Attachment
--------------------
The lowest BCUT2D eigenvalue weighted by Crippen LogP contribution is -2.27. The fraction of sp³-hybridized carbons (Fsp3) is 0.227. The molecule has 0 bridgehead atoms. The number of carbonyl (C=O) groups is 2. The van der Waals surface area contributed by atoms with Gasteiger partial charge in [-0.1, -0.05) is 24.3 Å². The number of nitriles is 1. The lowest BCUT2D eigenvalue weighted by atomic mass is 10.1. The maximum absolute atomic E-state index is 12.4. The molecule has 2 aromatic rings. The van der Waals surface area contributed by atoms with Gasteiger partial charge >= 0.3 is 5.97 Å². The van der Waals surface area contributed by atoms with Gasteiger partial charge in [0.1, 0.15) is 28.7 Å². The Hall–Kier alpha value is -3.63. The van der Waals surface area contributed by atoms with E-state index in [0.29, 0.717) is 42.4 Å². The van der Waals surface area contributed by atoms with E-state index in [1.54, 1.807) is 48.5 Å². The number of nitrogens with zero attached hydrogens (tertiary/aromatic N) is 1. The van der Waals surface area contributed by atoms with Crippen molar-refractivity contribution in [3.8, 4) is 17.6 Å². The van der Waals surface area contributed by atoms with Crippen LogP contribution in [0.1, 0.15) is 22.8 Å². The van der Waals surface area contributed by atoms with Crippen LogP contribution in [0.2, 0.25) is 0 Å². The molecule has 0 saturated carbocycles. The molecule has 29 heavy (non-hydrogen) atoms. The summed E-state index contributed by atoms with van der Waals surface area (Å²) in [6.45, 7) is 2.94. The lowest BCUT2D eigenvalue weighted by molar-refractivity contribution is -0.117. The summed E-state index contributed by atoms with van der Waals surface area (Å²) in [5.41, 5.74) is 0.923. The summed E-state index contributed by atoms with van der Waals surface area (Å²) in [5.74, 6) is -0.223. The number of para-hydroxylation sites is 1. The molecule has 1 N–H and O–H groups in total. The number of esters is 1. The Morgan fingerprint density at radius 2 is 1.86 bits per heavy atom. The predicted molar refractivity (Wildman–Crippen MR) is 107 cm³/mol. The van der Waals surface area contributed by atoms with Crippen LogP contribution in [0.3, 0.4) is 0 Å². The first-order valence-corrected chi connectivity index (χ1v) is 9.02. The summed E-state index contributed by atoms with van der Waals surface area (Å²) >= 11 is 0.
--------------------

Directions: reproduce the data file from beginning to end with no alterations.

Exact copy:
The lowest BCUT2D eigenvalue weighted by Crippen LogP contribution is -2.27. The fraction of sp³-hybridized carbons (Fsp3) is 0.227. The molecule has 0 bridgehead atoms. The number of carbonyl (C=O) groups is 2. The van der Waals surface area contributed by atoms with Gasteiger partial charge in [-0.1, -0.05) is 24.3 Å². The number of nitriles is 1. The lowest BCUT2D eigenvalue weighted by atomic mass is 10.1. The maximum absolute atomic E-state index is 12.4. The molecule has 2 aromatic rings. The van der Waals surface area contributed by atoms with Gasteiger partial charge >= 0.3 is 5.97 Å². The van der Waals surface area contributed by atoms with Gasteiger partial charge in [0.1, 0.15) is 28.7 Å². The Hall–Kier alpha value is -3.63. The van der Waals surface area contributed by atoms with E-state index in [0.29, 0.717) is 42.4 Å². The van der Waals surface area contributed by atoms with E-state index in [1.54, 1.807) is 48.5 Å². The number of nitrogens with zero attached hydrogens (tertiary/aromatic N) is 1. The van der Waals surface area contributed by atoms with Crippen molar-refractivity contribution in [3.8, 4) is 17.6 Å². The van der Waals surface area contributed by atoms with Crippen LogP contribution in [0.1, 0.15) is 22.8 Å². The van der Waals surface area contributed by atoms with Crippen LogP contribution in [0.2, 0.25) is 0 Å². The molecule has 0 saturated carbocycles. The molecule has 29 heavy (non-hydrogen) atoms. The summed E-state index contributed by atoms with van der Waals surface area (Å²) in [6.45, 7) is 2.94. The lowest BCUT2D eigenvalue weighted by molar-refractivity contribution is -0.117. The summed E-state index contributed by atoms with van der Waals surface area (Å²) in [5.41, 5.74) is 0.923. The summed E-state index contributed by atoms with van der Waals surface area (Å²) in [5.74, 6) is -0.223. The number of para-hydroxylation sites is 1. The molecule has 1 N–H and O–H groups in total. The number of esters is 1. The Morgan fingerprint density at radius 2 is 1.86 bits per heavy atom. The predicted molar refractivity (Wildman–Crippen MR) is 107 cm³/mol. The van der Waals surface area contributed by atoms with Crippen LogP contribution in [0.3, 0.4) is 0 Å². The first-order valence-corrected chi connectivity index (χ1v) is 9.02. The summed E-state index contributed by atoms with van der Waals surface area (Å²) >= 11 is 0.